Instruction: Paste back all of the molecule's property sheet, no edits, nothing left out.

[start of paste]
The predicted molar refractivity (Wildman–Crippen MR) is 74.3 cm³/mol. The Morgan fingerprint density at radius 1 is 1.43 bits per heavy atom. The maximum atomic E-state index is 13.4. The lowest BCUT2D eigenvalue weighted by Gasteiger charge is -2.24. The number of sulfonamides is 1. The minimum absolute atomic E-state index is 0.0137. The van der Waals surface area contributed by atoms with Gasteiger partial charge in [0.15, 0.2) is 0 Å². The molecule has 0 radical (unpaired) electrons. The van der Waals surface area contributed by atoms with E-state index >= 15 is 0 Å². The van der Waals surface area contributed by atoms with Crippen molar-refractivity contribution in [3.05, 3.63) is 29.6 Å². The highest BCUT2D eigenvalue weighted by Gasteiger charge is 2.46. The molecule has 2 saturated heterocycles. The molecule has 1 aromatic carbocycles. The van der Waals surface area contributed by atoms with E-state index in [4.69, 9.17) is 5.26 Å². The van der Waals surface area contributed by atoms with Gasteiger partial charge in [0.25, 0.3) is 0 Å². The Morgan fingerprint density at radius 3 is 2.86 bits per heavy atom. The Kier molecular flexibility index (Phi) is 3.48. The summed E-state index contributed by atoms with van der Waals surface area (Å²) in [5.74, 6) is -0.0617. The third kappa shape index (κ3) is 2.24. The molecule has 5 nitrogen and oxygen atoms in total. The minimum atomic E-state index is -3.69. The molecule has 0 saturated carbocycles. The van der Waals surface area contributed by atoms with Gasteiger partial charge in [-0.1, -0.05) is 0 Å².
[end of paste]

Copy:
The predicted molar refractivity (Wildman–Crippen MR) is 74.3 cm³/mol. The Morgan fingerprint density at radius 1 is 1.43 bits per heavy atom. The maximum atomic E-state index is 13.4. The lowest BCUT2D eigenvalue weighted by Gasteiger charge is -2.24. The number of sulfonamides is 1. The minimum absolute atomic E-state index is 0.0137. The van der Waals surface area contributed by atoms with Gasteiger partial charge in [0.15, 0.2) is 0 Å². The molecule has 0 radical (unpaired) electrons. The van der Waals surface area contributed by atoms with E-state index >= 15 is 0 Å². The van der Waals surface area contributed by atoms with Crippen molar-refractivity contribution in [3.05, 3.63) is 29.6 Å². The highest BCUT2D eigenvalue weighted by Gasteiger charge is 2.46. The molecule has 2 saturated heterocycles. The molecule has 1 aromatic carbocycles. The van der Waals surface area contributed by atoms with E-state index in [4.69, 9.17) is 5.26 Å². The van der Waals surface area contributed by atoms with Gasteiger partial charge in [0.25, 0.3) is 0 Å². The Morgan fingerprint density at radius 3 is 2.86 bits per heavy atom. The Kier molecular flexibility index (Phi) is 3.48. The summed E-state index contributed by atoms with van der Waals surface area (Å²) in [5.74, 6) is -0.0617. The third kappa shape index (κ3) is 2.24. The molecule has 5 nitrogen and oxygen atoms in total. The minimum atomic E-state index is -3.69. The molecule has 0 saturated carbocycles. The van der Waals surface area contributed by atoms with Gasteiger partial charge in [-0.1, -0.05) is 0 Å².